Virginia Tech Dendrology

bristly locust Fabaceae Robinia hispida L. Listen to the Latin symbol: ROHI
Leaf: Alternate, pinnately compound, 9 to 13 entire, elliptical leaflets, 7 to 9 inches long, green above and paler below.
Flower: Perfect, attractive, rose colored pea-like in hanging clusters, appearing in late spring.
Fruit: Flat pod, 2 to 2 1/2 inches long and very bristly.
Twig: Slender, zigzag and covered in bristly red hairs, the twig and hairs later turn gray-brown; buds sunken, no spines.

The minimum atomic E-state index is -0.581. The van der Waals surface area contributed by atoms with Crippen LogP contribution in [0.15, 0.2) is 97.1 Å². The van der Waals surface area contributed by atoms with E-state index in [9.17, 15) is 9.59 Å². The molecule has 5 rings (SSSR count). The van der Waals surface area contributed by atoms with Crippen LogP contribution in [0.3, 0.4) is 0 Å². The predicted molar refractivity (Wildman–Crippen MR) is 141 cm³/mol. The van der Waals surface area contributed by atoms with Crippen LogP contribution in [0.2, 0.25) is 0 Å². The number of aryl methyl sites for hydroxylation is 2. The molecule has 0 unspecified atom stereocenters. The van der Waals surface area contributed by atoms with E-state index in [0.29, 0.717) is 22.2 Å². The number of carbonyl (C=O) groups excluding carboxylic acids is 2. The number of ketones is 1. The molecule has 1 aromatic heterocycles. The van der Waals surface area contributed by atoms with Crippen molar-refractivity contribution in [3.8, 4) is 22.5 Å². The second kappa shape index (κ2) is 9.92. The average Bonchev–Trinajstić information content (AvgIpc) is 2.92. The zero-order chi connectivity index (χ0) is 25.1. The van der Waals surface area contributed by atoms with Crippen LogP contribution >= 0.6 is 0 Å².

Bark: Gray-brown with numerous raised lenticels.
Form: Small tree or suckering shrub to 8 feet with a spreading fan shaped crown. Often in thickets since it spreads rapidly from root suckers.
Looks like: New Mexican locust - black locust
leaf flower fruit twig bark form1 map
Additional Range Information: Robinia hispida is native to North America. Range may be expanded by planting. See states reporting bristly locust.
More Information: Fall Color
External Links: USDA Plants Database
All material © 2018 Virginia Tech Dept. of Forest Resources and Environmental Conservation; Photos and text by: John Seiler, Edward Jensen, Alex Niemiera, and John Peterson; Silvics reprinted from Ag Handbook 654